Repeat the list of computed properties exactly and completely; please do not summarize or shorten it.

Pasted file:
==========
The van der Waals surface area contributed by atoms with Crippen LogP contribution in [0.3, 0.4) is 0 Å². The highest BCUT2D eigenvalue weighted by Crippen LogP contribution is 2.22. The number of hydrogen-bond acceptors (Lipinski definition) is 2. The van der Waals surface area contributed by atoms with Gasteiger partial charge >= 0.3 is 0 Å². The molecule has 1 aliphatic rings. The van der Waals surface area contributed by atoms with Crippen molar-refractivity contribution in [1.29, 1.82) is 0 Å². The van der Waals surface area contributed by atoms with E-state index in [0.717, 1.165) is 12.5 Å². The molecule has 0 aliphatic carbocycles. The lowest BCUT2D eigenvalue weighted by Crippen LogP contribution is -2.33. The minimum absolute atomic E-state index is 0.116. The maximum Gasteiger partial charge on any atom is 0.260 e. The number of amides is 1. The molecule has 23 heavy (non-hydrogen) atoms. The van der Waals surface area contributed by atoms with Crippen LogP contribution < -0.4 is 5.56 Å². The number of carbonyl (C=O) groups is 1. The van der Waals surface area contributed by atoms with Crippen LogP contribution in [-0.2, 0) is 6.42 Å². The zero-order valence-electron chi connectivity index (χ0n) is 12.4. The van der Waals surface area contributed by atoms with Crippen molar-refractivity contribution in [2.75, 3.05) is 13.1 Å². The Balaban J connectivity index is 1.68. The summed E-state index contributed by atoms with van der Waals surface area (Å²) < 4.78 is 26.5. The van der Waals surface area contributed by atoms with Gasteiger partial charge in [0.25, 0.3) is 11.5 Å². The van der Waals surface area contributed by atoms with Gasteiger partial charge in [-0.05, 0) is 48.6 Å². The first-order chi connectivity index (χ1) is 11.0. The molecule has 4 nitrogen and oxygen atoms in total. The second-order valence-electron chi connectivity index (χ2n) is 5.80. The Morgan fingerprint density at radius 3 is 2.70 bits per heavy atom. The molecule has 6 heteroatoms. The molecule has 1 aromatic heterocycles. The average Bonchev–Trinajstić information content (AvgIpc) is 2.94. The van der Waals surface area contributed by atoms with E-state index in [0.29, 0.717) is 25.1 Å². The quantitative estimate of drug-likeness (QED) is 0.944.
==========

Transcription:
The van der Waals surface area contributed by atoms with Crippen LogP contribution in [0.3, 0.4) is 0 Å². The highest BCUT2D eigenvalue weighted by Crippen LogP contribution is 2.22. The number of hydrogen-bond acceptors (Lipinski definition) is 2. The van der Waals surface area contributed by atoms with Gasteiger partial charge >= 0.3 is 0 Å². The molecule has 1 aliphatic rings. The van der Waals surface area contributed by atoms with Crippen molar-refractivity contribution in [1.29, 1.82) is 0 Å². The van der Waals surface area contributed by atoms with E-state index in [0.717, 1.165) is 12.5 Å². The molecule has 0 aliphatic carbocycles. The lowest BCUT2D eigenvalue weighted by Crippen LogP contribution is -2.33. The minimum absolute atomic E-state index is 0.116. The maximum Gasteiger partial charge on any atom is 0.260 e. The number of amides is 1. The molecule has 23 heavy (non-hydrogen) atoms. The van der Waals surface area contributed by atoms with Crippen LogP contribution < -0.4 is 5.56 Å². The number of carbonyl (C=O) groups is 1. The van der Waals surface area contributed by atoms with Crippen LogP contribution in [-0.2, 0) is 6.42 Å². The zero-order valence-electron chi connectivity index (χ0n) is 12.4. The van der Waals surface area contributed by atoms with Crippen molar-refractivity contribution in [2.75, 3.05) is 13.1 Å². The Balaban J connectivity index is 1.68. The summed E-state index contributed by atoms with van der Waals surface area (Å²) < 4.78 is 26.5. The van der Waals surface area contributed by atoms with Gasteiger partial charge in [0.25, 0.3) is 11.5 Å². The van der Waals surface area contributed by atoms with Gasteiger partial charge in [-0.05, 0) is 48.6 Å². The first-order chi connectivity index (χ1) is 11.0. The molecule has 4 nitrogen and oxygen atoms in total. The second-order valence-electron chi connectivity index (χ2n) is 5.80. The Morgan fingerprint density at radius 3 is 2.70 bits per heavy atom. The molecule has 6 heteroatoms. The molecule has 1 aromatic heterocycles. The average Bonchev–Trinajstić information content (AvgIpc) is 2.94. The van der Waals surface area contributed by atoms with E-state index in [0.29, 0.717) is 25.1 Å². The quantitative estimate of drug-likeness (QED) is 0.944.